Now that the Heart of Los Angeles has support from Fox Sports en Espanol, kids in the organization's soccer league will have the clothing and equipment they need. It's a transformation that's especially meaningful for Haymen Gebru.

Gebru first became involved with the Central City Athletic Association, a basketball and soccer league organized by Heart of Los Angeles, in 1991 when he was a teen. He came to the United States from Africa hoping for a better life, but instead found himself destitute and alone. Through the sports leagues, he developed caring mentors and a place to go after school the HOLA community center on Wilshire Boulevard in the Rampart District.

He was so impressed by his experience that he stayed around to coach basketball after graduating from high school. Since then, Gebru took a four-year break from the organization to get his bachelor's degree from California State University, Los Angeles and is now returning as the organization's new athletics coordinator, hoping he can do as much for the current participants as his coaches did for him.

But when Gebru was a student, the athletic association had little funding and equipment.

"We used to wear T-Shirts that sometimes had numbers on them and sometimes didn't, and we had to bring our own shorts. But many kids didn't have shorts so they played in jeans," he said. "It was also really hard to find transportation to our games."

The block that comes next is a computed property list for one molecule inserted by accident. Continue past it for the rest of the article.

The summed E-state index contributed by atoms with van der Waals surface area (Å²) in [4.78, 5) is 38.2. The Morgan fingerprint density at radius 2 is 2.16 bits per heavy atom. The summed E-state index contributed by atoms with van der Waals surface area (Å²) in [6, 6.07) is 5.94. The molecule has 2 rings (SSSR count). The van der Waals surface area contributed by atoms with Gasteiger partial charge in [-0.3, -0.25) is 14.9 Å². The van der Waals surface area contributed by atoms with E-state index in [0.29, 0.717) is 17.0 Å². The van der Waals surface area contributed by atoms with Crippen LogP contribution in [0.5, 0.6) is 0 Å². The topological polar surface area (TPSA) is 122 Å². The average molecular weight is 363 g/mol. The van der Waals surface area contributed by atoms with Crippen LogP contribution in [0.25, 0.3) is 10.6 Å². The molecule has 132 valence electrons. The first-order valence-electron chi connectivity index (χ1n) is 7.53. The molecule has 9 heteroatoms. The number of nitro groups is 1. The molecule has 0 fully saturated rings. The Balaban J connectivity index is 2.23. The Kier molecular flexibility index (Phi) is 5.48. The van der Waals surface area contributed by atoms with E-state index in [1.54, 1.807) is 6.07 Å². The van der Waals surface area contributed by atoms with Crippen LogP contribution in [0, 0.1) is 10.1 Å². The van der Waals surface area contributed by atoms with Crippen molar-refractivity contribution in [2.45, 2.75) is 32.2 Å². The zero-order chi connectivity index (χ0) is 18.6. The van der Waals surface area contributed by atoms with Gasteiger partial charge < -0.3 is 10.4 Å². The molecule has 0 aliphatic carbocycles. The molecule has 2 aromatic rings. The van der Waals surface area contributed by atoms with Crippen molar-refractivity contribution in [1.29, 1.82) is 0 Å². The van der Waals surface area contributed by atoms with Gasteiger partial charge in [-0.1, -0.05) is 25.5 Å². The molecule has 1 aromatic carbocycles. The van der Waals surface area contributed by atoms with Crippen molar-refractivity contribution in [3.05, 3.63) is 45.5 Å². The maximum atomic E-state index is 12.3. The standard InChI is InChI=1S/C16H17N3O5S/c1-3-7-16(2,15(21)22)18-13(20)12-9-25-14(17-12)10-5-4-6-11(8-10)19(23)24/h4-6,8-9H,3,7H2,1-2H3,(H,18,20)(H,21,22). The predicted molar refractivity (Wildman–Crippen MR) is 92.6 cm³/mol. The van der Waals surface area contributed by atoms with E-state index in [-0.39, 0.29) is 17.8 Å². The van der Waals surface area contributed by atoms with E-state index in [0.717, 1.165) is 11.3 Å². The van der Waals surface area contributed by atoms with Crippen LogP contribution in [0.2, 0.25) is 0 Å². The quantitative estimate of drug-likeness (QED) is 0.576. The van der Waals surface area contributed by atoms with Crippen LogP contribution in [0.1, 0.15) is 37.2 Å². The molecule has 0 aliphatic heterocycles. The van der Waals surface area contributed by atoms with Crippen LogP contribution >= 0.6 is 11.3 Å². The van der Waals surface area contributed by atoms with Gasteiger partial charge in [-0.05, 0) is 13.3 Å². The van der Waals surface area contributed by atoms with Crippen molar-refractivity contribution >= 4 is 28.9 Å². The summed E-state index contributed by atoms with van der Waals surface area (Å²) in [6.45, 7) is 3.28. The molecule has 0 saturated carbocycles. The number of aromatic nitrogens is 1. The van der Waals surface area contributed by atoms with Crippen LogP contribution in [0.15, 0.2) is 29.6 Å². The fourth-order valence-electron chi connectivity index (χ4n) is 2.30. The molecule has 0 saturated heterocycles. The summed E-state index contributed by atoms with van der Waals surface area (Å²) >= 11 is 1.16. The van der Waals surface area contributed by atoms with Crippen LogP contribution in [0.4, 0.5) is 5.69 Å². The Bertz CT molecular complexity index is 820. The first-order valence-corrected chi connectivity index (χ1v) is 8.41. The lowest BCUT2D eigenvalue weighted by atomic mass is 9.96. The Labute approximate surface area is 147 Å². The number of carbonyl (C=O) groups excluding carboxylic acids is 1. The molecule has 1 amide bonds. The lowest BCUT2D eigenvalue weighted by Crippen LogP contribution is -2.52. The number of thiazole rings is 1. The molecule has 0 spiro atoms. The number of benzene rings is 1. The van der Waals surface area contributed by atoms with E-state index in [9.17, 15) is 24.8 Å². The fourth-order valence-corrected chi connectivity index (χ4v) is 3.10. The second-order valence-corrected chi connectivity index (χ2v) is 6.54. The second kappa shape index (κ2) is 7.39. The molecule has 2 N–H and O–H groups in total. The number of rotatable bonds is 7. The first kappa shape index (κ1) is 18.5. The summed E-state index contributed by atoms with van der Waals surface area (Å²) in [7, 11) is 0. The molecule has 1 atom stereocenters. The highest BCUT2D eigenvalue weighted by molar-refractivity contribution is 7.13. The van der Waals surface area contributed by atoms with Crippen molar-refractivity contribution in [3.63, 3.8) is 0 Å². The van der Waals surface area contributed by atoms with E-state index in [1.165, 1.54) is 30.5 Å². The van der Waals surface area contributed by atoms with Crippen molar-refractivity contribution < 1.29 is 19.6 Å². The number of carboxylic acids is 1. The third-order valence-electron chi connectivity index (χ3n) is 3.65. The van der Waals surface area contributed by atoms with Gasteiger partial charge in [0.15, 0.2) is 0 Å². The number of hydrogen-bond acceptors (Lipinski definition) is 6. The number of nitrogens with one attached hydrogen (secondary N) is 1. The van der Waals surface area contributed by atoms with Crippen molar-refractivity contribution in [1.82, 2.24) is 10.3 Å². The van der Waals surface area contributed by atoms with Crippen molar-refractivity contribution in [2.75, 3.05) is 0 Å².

With the sponsorship, money won't be an issue.

Earlier this year, Fox Sports en Espanol signed a one-year contract with HOLA to sponsor the soccer league. The company has provided the league with new uniforms, trophies, transportation and a picture day for students and their families and financed all official fees and administration costs.

"HOLA was struggling to keep the league afloat and we were able to finance all of it," said Patrick Ilabaca, Fox Sports en Espanol's director of marketing and communications. "But the monetary value the league is receiving does not compare to what the kids are receiving from the experience."

The league consists of four divisions girls and boys varsity and junior varsity and has two seasons a year. It has almost doubled in size since the beginning of the sponsorship to include 756 students. Both Fox Sports and HOLA expect that the league will expand even further with the start of the fall season.

"There is a space limit, but Fox's vision and our vision is to continue to grow the league because the demand is definitely there," said Mitchel Moore, HOLA's executive director. "We want to make this the best league possible and, by September, we will hit every age group."

The goal of the league is to get children at-risk for drugs or violence off the streets and improve their self-esteem and respect for others. While admission is on a first-come-first-serve basis, coordinators reach out to those who would not otherwise be able to engage in sports activities either because of economic reasons, bad grades, or bad attitudes.

It was the organization's dedication to this goal that originally attracted Fox Sports.

"The network is getting to a point where we are able to invest more into our communities, so we began looking around for grass root movements," Ilabaca said. "We started looking at HOLA because of the great ideals that they have and when I saw first hand how the kids were benefiting from these programs, we decided it was a great opportunity to help."

While the current contract will end after the current season, Ilabaca and the network hope to renew the sponsorship every September.

"We're not doing this just to say 'Look, this is what we did for 2006.' It's not a one time deal," he said. "I look forward to doing this over and over and maybe starting some other partnerships as well."

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